@Sandi Amorim @Ellen Berg The idea of scheduling cries came up because, in my job, I just can't let it out in the moment. Not in front of children, and certainly not in front of adolescents. (Excluding Big Deal things. I cried when I was reading Of Mice and Men aloud...a couple of times. Cried when one of my former students committed suicide. That sort of stuff.)
In any case, I was finding I never cried those tears unless I put them on the schedule. I know it sounds strange, but it's been a really healthy practice for me.
The summer I had to put my most special cat down, though, I wept all the time. Didn't judge the tears, just let them come. Weeping cleans you out.
3 months, 2 weeks ago on Weep and Set Yourself Free
Loving this. Yes, weep as a way of letting go of it all. I may have to start scheduling cries in my planner again. :)
@Carol Hess I agree with @Sandi Amorim. It's worth it for the Emotional Guidance Scale alone.
4 months ago on What If...
@saraho @Sandi Amorim All this talk of pivoting reminds me of that episode of Friends where Ross is too cheap to pay for the delivery of his sofa: http://www.youtube.com/watch?v=w5DHU8SwYJ0
I think I'll put this in my head the next time ol' Lizzie starts talking worst case scenario.
@tammyrenzi So glad this piece speaks to you, Tammy! (And for the record, I think you should totally do a fist pump. Maybe run around the cafe' and high five people. Bet Henrietta would lay an egg!)
What I'm starting to understand is the more I'm aware of my Inner Critic (instead of thinking it's my own voice of reason), the easier it is to act in spite of her. And the more I act, the quicker and easier it gets to act. It's a lot like calisthenics without the wheezing. :) Thanks for commenting!
@cjrenzi I wonder if that "act now and make corrections and apologies...later," thing comes from being a teacher. :) I've never hesitated in that arena--you have to if you want to serve kids adequately. I guess the trick is to shift it to our own lives as well. Thanks for the comment!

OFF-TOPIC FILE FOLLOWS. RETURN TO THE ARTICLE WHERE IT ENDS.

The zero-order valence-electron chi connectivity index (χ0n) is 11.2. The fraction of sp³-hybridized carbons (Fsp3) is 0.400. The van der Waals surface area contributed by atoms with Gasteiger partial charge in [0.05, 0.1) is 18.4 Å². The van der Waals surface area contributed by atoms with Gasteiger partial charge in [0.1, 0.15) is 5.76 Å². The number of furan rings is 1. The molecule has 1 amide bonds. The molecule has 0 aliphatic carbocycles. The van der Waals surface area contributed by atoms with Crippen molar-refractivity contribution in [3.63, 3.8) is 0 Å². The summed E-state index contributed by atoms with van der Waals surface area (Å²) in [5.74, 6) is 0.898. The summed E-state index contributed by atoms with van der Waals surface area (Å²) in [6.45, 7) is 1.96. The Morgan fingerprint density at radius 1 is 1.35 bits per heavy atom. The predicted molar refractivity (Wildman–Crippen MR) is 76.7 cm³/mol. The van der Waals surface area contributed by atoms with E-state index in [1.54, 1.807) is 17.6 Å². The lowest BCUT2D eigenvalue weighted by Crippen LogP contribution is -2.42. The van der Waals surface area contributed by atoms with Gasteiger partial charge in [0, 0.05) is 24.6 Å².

@Carol Hess You make a great point. Even the bad stuff that happened wasn't nearly as horrible as I'd imagined. There's something about being in the middle of a situation that clears away the horrors. That's not to say it doesn't suck, but we find that we're strong enough to handle it. One of the best pieces of advice I've ever received was, "You wouldn't give yourself false hope, would you? Well, why would you give yourself false despair?" We don't know what will happen, so we may as well act. Thanks for sharing, Carol!
@Sandi Amorim Scuba diving in Bali? Wow! I'm totally jealous and excited for you! Yeah, what-iffing tends to follow a negative path instead of the equal chance of the positive outcome. What helped you shift your thinking?
@tammyrenzi Hi Tammy! Glad it was worth your wait. :) Yes, fear makes us shrivel up. I am ever more convinced that our everyday actions are what prepare us for the bigger fears in life. Exercising my courage muscle via the Dare Club has made a huge difference in my life. And I love the way you contrast love and fear; love expands, fear contracts. Think I'll write that down somewhere I can see it today. Thanks for dropping by!
5 months ago on Embracing Vulnerability: The Path to Wholehearted Living
@cjrenzi After all the noise in the aftermath of the shootings, I finally realized the noise came from people's fear. All actions are rooted in love or fear, and we always have a choice if we can get mindful. And I agree--if we could all be in a more mindful space more frequently, we'd solve a lot more problems. :)